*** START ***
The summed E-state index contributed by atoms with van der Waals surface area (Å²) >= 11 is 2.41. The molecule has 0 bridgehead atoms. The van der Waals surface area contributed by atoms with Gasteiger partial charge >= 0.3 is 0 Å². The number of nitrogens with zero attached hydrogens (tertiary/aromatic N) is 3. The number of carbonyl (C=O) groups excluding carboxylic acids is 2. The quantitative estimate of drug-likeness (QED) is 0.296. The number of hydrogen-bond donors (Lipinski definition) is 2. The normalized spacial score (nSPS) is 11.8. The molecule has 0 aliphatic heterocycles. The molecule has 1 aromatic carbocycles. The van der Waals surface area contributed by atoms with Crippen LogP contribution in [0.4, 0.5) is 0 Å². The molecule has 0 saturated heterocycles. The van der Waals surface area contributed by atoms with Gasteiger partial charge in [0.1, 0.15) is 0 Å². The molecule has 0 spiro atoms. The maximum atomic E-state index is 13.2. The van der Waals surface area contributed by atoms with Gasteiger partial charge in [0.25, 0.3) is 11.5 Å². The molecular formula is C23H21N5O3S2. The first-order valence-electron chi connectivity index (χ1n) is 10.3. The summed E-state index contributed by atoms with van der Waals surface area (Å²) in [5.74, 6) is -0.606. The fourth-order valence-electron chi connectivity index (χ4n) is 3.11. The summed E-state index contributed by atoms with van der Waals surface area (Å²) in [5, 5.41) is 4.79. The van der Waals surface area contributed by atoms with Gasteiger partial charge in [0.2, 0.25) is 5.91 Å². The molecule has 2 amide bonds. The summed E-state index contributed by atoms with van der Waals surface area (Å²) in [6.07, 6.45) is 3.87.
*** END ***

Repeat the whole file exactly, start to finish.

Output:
The summed E-state index contributed by atoms with van der Waals surface area (Å²) >= 11 is 2.41. The molecule has 0 bridgehead atoms. The van der Waals surface area contributed by atoms with Gasteiger partial charge >= 0.3 is 0 Å². The number of nitrogens with zero attached hydrogens (tertiary/aromatic N) is 3. The number of carbonyl (C=O) groups excluding carboxylic acids is 2. The quantitative estimate of drug-likeness (QED) is 0.296. The number of hydrogen-bond donors (Lipinski definition) is 2. The normalized spacial score (nSPS) is 11.8. The molecule has 0 aliphatic heterocycles. The molecule has 1 aromatic carbocycles. The van der Waals surface area contributed by atoms with Crippen LogP contribution in [0.4, 0.5) is 0 Å². The molecule has 0 saturated heterocycles. The van der Waals surface area contributed by atoms with Gasteiger partial charge in [0.1, 0.15) is 0 Å². The molecule has 0 spiro atoms. The maximum atomic E-state index is 13.2. The van der Waals surface area contributed by atoms with Gasteiger partial charge in [0.25, 0.3) is 11.5 Å². The molecular formula is C23H21N5O3S2. The first-order valence-electron chi connectivity index (χ1n) is 10.3. The summed E-state index contributed by atoms with van der Waals surface area (Å²) in [5.74, 6) is -0.606. The fourth-order valence-electron chi connectivity index (χ4n) is 3.11. The summed E-state index contributed by atoms with van der Waals surface area (Å²) in [5, 5.41) is 4.79. The van der Waals surface area contributed by atoms with Gasteiger partial charge in [0.2, 0.25) is 5.91 Å². The molecule has 2 amide bonds. The summed E-state index contributed by atoms with van der Waals surface area (Å²) in [6.07, 6.45) is 3.87.